MERCED — Merced and Atwater schools are as safe as they can be, administrators said Wednesday, but there are no guarantees.
Last Friday's shooting at Sandy Hook Elementary School in Newtown, Conn., has prompted local educational leaders to examine and perhaps update their safety plans.
"A fence won't keep anybody out who wants to come in," said Scott Scambray, Merced Union High School District superintendent. "It (the attack) was a horrible situation, and I hope to God it won't happen again. Our schools are as safe as they can be."
Scambray said schools are not designed to be locked down or they would look like prisons.
RoseMary Parga Duran, Merced City School District superintendent, said messages were sent this week to the district's 17 school sites directing leaders to review their site safety plans.
"There is always room for improvement," Duran said. "If they want to get to you, nothing will stop them.
"After Columbine, we all had to step up," she said. "I believe our schools are safe. Safety of children comes first. It's unfortunate we have to deal with that these days."
Melinda Hennes, Atwater Elementary School District superintendent, said she wishes she could guarantee students were safe. The district has eight school sites.
"I believe our facilities are as alert and secure as they reasonably can be," Hennes said. "We make sure we have taken all means to protect children from harm."
Atwater schools have implemented the ALICE program, short for Alert, Lockdown, Inform, Counter and Evacuate, which will provide better responses to emergencies. The district's school resource officer, Evan Pitney, will be sent to a training session in January.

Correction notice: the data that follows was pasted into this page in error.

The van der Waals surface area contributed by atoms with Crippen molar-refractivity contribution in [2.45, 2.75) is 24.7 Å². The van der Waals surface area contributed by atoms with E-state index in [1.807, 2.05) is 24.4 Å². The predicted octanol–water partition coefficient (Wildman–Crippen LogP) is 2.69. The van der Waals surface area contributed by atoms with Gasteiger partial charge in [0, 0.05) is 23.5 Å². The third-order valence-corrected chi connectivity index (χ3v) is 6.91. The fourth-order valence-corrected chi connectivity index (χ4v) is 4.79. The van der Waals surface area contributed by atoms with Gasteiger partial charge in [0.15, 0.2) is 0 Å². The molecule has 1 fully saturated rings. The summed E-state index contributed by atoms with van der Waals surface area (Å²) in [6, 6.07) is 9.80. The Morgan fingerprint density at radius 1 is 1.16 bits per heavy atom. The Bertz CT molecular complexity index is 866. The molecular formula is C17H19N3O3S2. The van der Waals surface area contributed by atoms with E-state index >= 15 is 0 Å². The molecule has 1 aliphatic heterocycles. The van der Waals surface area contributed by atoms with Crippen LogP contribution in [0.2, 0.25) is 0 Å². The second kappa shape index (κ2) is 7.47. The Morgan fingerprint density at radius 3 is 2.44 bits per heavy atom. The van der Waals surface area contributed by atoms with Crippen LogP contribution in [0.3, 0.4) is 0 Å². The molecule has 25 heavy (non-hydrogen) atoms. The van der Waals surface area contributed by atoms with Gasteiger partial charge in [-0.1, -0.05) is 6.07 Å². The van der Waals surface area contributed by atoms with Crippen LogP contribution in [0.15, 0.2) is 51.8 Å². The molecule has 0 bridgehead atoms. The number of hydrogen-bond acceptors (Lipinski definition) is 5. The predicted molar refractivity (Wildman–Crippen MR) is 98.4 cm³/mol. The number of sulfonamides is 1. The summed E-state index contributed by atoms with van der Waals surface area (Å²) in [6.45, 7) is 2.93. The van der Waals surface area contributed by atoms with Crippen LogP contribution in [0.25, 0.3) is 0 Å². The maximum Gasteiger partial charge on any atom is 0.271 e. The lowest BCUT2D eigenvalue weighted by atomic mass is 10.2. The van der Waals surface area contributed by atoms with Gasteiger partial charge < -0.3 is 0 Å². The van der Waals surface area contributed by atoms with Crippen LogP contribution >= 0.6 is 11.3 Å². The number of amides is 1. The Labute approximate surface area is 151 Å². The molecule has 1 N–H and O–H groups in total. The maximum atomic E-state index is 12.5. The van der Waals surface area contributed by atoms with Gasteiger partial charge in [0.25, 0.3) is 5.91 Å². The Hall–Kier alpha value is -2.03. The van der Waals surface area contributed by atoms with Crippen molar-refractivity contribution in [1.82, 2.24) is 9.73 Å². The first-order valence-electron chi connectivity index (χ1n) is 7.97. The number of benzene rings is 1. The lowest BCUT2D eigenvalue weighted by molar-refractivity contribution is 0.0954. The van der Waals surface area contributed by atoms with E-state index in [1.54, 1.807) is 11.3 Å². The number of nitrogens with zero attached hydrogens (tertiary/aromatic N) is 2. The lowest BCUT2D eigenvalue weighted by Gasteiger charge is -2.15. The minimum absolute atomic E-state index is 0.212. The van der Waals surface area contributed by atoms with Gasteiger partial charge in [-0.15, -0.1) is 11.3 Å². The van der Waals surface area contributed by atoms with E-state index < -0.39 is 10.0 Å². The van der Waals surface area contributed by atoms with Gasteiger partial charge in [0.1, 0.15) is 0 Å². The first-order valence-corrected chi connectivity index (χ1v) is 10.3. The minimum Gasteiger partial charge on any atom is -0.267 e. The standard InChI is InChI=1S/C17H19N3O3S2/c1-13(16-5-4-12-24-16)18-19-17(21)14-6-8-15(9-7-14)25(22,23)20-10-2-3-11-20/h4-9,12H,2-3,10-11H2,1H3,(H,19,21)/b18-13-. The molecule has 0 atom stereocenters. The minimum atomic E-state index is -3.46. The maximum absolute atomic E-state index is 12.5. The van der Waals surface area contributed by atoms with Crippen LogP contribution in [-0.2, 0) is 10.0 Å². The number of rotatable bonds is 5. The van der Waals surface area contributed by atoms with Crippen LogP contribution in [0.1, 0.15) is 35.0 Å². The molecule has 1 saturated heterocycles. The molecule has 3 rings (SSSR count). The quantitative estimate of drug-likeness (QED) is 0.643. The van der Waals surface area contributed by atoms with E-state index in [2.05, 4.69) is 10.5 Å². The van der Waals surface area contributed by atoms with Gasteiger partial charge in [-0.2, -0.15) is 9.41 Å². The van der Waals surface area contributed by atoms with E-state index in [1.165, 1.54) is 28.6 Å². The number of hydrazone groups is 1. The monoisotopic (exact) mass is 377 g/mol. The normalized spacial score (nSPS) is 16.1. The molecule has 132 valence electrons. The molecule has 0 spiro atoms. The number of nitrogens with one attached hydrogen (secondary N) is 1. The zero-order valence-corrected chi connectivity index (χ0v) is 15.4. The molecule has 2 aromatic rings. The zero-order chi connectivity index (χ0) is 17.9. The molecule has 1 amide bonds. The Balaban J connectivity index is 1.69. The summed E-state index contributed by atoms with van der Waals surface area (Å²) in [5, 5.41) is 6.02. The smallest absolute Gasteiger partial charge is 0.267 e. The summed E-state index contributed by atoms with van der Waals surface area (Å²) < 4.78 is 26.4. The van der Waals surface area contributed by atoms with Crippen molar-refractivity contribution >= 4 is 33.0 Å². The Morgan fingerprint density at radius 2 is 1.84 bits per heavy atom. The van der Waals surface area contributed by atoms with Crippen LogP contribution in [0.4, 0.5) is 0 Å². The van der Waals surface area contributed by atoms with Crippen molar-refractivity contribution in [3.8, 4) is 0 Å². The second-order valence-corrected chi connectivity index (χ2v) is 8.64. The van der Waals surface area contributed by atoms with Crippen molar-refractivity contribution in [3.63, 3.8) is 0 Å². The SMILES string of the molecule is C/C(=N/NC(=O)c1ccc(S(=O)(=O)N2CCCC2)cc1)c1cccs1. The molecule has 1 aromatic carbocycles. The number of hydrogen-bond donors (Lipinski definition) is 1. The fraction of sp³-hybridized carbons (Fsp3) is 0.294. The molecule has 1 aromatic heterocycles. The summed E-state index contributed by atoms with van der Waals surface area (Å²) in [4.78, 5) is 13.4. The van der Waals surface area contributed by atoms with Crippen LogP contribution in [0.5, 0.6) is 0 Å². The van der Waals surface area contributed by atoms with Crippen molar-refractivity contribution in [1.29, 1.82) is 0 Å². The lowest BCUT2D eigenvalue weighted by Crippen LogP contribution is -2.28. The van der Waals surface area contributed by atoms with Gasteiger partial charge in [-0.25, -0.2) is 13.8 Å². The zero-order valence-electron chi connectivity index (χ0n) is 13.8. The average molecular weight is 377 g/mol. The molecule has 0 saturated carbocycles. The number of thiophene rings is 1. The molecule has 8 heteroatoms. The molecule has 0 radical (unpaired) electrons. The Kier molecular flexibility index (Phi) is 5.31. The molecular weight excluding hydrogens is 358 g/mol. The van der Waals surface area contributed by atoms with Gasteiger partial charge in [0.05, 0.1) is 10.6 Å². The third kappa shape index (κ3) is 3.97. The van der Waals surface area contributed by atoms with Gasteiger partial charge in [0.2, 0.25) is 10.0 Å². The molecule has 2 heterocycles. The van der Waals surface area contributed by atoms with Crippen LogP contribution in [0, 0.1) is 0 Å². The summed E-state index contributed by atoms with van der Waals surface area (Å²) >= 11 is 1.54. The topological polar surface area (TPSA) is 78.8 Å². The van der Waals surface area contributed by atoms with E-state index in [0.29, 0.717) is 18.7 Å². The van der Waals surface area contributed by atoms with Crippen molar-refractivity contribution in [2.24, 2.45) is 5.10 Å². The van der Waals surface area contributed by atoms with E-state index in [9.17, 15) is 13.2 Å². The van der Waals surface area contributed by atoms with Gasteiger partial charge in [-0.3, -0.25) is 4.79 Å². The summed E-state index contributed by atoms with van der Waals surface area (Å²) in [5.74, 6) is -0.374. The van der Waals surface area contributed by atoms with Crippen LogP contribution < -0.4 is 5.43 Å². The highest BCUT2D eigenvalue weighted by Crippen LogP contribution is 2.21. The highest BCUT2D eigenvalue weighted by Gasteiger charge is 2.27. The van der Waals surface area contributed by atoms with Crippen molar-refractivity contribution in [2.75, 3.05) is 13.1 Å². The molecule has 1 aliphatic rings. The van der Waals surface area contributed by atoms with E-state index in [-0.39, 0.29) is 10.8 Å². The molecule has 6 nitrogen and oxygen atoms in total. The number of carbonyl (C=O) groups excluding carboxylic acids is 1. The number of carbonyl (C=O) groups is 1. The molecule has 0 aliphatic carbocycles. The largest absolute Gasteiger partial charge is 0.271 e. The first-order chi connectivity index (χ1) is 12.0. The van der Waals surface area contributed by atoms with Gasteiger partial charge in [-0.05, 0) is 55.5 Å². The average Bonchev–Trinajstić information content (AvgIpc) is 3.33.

Hennes said the district has recently completed its fencing and camera surveillance installation.
Stan Mollart, McSwain Union School District superintendent, said McSwain schools are relatively safe. Nevertheless, officials will be reviewing their safety policy.
"We have got to provide a safe environment for kids," Mollart said. "I never want to be in that situation. We always try to learn and grow, if things needs to be adjusted. We practice fire and earthquake drills and lockdowns; the kids know how to respond."
Merced policeman Ryan King is the school resource officer at Merced High School. He said officials are proactive about campus safety and met Monday to assess how to better keep things safe. Refresher courses have been held to respond to active-shooter situations.
A police officer for 19 years, King said they haven't had a lockdown at Merced High this year. Campus liaisons and security officers regularly monitor the main entrance to the school and are connected by radio to the office.
Drills and safety plans
Greg Spicer, associate superintendent of administrative services with the Merced City School District, said all schools are proactive about holding lockdown drills. Very few campuses allow parents beyond the office and entry gates.
Spicer said all sites are fenced and workers are making sure all doors have locks on the inside. By law, schools are required to revise their safety plans yearly.
"No matter what, you can't prevent that person who wants to break through and jump the fence. Nobody's going to keep a nut like that out," Spicer said. "You are never prepared for someone with a gun. The kids are ours, and we think seriously about keeping them safe."
"Communication is key in campus safety," Spicer said. Principals, assistant principals, custodians and maintenance personnel all are equipped with portable radios and are the first lines of communication.
Kelly Bentz, the high school district's program administrator for child welfare, attendance and safety, said the high school district has a $170,000 federal grant to promote school safety.
The grant has been used to purchase first aid kits for offices and classrooms, along with staging safety weeks at each campus. Two lockdown drills are held each year, and the district works with first-responders, Bentz said. "We've done a good job preparing as best as we can," Bentz said.
Kraig Magnussen, chief operations officer for the Merced City School District, said there are safety plans at each school site. He said security concerns have heightened since the Sept. 11 terrorist attacks.
"There is always a need for security," Magnussen said. "Our number one concern is keeping students and staff safe. They had a pretty secure system in Connecticut, but this starts to make you think about things. Short of an armed guard, what could they have done differently?"
Reporter Doane Yawger can be reached at (209) 385-2407 or firstname.lastname@example.org.